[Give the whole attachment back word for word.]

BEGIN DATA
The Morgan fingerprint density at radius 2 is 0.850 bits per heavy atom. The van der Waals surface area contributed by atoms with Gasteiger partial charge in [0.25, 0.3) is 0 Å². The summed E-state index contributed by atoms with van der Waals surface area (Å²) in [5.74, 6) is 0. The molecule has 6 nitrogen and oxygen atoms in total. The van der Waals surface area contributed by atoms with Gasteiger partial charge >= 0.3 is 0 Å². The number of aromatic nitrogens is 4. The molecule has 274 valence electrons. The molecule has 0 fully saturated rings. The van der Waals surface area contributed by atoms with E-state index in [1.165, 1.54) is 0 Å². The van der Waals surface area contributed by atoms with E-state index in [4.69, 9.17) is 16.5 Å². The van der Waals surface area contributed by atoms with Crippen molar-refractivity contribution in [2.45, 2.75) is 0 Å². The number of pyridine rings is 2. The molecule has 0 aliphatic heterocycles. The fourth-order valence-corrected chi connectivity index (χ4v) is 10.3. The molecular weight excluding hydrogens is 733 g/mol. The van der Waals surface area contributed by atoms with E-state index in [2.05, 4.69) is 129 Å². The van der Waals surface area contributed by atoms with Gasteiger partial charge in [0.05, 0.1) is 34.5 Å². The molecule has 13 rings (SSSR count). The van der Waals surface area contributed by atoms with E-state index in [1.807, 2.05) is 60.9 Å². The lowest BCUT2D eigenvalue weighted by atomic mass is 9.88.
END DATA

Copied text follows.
The Morgan fingerprint density at radius 2 is 0.850 bits per heavy atom. The van der Waals surface area contributed by atoms with Gasteiger partial charge in [0.25, 0.3) is 0 Å². The summed E-state index contributed by atoms with van der Waals surface area (Å²) in [5.74, 6) is 0. The molecule has 6 nitrogen and oxygen atoms in total. The van der Waals surface area contributed by atoms with Gasteiger partial charge >= 0.3 is 0 Å². The number of aromatic nitrogens is 4. The molecule has 274 valence electrons. The molecule has 0 fully saturated rings. The van der Waals surface area contributed by atoms with E-state index in [1.165, 1.54) is 0 Å². The van der Waals surface area contributed by atoms with E-state index in [4.69, 9.17) is 16.5 Å². The van der Waals surface area contributed by atoms with Crippen molar-refractivity contribution in [2.45, 2.75) is 0 Å². The number of pyridine rings is 2. The molecule has 0 aliphatic heterocycles. The fourth-order valence-corrected chi connectivity index (χ4v) is 10.3. The molecular weight excluding hydrogens is 733 g/mol. The van der Waals surface area contributed by atoms with E-state index in [2.05, 4.69) is 129 Å². The van der Waals surface area contributed by atoms with Gasteiger partial charge in [0.05, 0.1) is 34.5 Å². The molecule has 13 rings (SSSR count). The van der Waals surface area contributed by atoms with E-state index in [1.807, 2.05) is 60.9 Å². The lowest BCUT2D eigenvalue weighted by atomic mass is 9.88.